Tech Wrap-Up Week 20 2022, a week in which we collectively rejoiced in National Barbecue Day, World Hypertension Day, the 42nd anniversary of the Mount St. Helens eruption, and National Streaming Day. We may need a vacation after all the excitement. Today, we look back at this week’s ten most engaging stories from the Tech Help Knowledgebase social media feeds. We order the story summaries below by user engagement (posts with the most likes, shares, clicks, hashtag clicks and detail expands) and by the number of impressions they received. Stories are in descending order with the most engaging story at the top. Our human-curated social media feeds include links to technology news, how-to and help articles, and video tutorials for common issues.
Stories curated for our feeds are from our staff writers or culled from third-party sources that produce content related to the categories covered by our site. See the summaries and links below for today’s top stories by user engagement. Follow us on Twitter, Facebook, Instagram, and YouTube to interact with our feeds.
Top 10 Most Engaging Stories This Week
1. Apple emergency update fixes zero-day used to hack Macs, Watches (Bleeping Computer)
Contrary to the potential vulnerability discussed above, this security flaw may have been actively exploited in the wild. Fortunately, Apple has since patched the bug, an out-of-bounds write issue impacting macOS Big Sur 11.6, watchOS 8.6, and tvOS 15.5. This is the fifth zero-day flaw patched by Apple so far this year, according to Bleeping Computer.
2. Firefox 100.0.1 released to fix Picture-in-Picture issues (Tech Help Knowledgebase)
Firefox 100.0.1 is an out-of-band update to Firefox. Mozilla issued the Firefox update to fix some Picture-in-Picture issues and to improve its security sandbox on Windows. We encourage our users to update Firefox as soon as possible.
That sounds bad. No evidence shows any exploits of this vulnerability in the wild, at least not yet. According to this piece by TechSpot, the Find My feature in iOS still works for a few hours after a user turns off their iPhone. Certain features run in low-power mode after an iPhone shuts down. Some low power mode firmware is not signed or encrypted. As such, an attacker could modify the firmware to run malware.
4. The Big Myth About Mac Computers You Need To Stop Believing (SlashGear)
In true Apple style, when the going gets rough, change the marketing. Once thought to be impenetrable to malware, the truth is that pretty much any computer is subject to attack — including Macs. The best defense begins with users adhering to best practices when it comes to safe browsing, downloading, and connecting to HTTPS sites only.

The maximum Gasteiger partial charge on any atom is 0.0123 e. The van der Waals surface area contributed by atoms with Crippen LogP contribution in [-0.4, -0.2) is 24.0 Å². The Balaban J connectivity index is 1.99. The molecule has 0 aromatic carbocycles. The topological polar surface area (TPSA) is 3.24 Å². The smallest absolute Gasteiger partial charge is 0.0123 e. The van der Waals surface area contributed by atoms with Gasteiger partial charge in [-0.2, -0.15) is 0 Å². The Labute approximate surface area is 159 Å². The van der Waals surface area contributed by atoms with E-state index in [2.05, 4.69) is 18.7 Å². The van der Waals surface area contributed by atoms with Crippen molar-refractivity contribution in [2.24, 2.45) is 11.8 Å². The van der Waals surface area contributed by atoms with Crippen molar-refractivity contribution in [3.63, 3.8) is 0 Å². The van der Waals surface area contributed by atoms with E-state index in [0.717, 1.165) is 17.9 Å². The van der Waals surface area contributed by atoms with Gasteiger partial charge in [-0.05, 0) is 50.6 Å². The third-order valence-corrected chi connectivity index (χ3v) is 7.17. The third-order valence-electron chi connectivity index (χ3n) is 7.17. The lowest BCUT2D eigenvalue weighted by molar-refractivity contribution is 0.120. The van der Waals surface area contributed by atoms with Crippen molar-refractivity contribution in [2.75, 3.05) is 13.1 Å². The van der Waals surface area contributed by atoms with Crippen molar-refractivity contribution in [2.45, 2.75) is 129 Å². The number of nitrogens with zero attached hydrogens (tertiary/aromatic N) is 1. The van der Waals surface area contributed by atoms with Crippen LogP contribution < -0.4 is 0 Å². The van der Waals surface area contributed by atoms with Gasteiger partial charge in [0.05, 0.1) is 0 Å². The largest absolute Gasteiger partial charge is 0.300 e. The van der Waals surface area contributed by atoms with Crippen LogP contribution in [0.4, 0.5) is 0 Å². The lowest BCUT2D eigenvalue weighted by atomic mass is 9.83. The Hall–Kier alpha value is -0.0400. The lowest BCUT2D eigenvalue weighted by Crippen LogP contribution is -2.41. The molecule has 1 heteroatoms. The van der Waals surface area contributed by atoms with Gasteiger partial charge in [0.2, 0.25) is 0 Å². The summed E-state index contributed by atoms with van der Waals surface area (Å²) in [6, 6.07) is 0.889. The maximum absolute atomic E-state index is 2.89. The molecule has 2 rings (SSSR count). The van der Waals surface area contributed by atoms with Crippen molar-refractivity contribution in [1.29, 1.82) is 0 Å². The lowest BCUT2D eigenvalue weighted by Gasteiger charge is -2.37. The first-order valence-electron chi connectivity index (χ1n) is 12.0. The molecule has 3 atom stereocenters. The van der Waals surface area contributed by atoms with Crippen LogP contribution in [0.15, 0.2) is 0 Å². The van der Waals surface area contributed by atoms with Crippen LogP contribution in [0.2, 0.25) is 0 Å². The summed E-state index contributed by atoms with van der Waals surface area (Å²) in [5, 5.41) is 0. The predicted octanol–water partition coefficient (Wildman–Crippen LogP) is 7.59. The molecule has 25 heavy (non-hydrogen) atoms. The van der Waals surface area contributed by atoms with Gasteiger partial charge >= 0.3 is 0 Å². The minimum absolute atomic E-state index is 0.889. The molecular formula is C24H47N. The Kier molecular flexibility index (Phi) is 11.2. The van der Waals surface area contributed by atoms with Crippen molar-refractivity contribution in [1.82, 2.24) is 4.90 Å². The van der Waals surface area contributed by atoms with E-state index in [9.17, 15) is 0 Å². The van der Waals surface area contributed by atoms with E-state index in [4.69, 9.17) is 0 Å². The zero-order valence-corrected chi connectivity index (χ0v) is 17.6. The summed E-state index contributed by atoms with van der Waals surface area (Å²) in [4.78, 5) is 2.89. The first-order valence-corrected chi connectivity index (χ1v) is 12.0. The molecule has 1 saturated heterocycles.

A new botnet variant is targeting a critical flaw to install cryptocurrency mining malware on Linux and Windows systems. Sysrv-K, a new variant of the Sysrv botnet, targets a flaw in the Spring Framework. Even worse, Sysrv-K can also gain control of web servers. Organizations should secure internet-facing systems, apply security updates, and protect credentials, according to Microsoft.
6. Run Chrome Safety Check to detect if you have compromised saved passwords or malicious extensions (Tech Help Knowledgebase)
The world’s most popular web browser can help improve your online safety. Google Chrome web browser includes a feature called Safety Check. Run Safety Check’s safe browsing tools to detect if you have any compromised saved passwords or malicious extensions installed. The free tool also checks to see if you have turned off Google’s Safe Browsing feature and if you have the latest version of Chrome installed.
7. Here’s what’s coming in iOS 15.5 (ZDNet)
I have already read about what’s coming to iOS 15.5, and ZDNet is right. It is underwhelming. Still, our users engaged the most with this article today, so here it is. iOS 15.5 brings enhancements to the Apple Cash card and Podcasts. In particular, Wallet now lets Apple Cash users send and request money from their Apple Cash Card. With regard to Podcasts, the feature now includes a setting to limit the number of episodes stored on your device as well as automatically deleting the old podcasts.
The security-vetted software libraries, numbering 550 major libraries at the moment, are coming to Google Cloud customers in the third quarter of 2022. The service, known as Assured Open Source Software, is comprised of open-source packages used by Google internally. Google scans and analyzes the packages on a regular basis for vulnerabilities. An Open Source Maintenance Crew of Google engineers will also work with the libraries’ maintainers in an effort to improve security.
Not surprisingly, our users interacted a lot with iOS 15.5 articles today. This piece from Macworld covers much of the same material as ZDNet‘s article above but in their own Macworldy way. I like reading about Apple-related updates from the Apple-focused resources out there.
10. How to Block Those Annoying Spam Texts (Popular Mechanics)
Who doesn’t love Popular Mechanics? Now and again, they publish a tech article, and our users lap it up. It seems as though a scourge of spam texts is blanketing the planet. This article shares some information about how spam texts work, efforts to reduce spam texts, and some great tips for stopping them.
Thank you for visiting Tech Help Knowledgebase to read the Tech Wrap-Up Week 20 2022, a summary of this week’s ten most engaging stories. If you liked this article, follow us on Twitter @techhelpkb and subscribe to our YouTube channel to keep in the loop.
Henry Irvine, Contributing Technology Writer, translates more than a decade of internet technology experience in product and customer relationship management into practical help and how-to content. Look for him on Bay Area trails, music venues, or sausage shacks when he’s not writing. Don’t call him Hank if you see him. Seriously. Hank on Twitter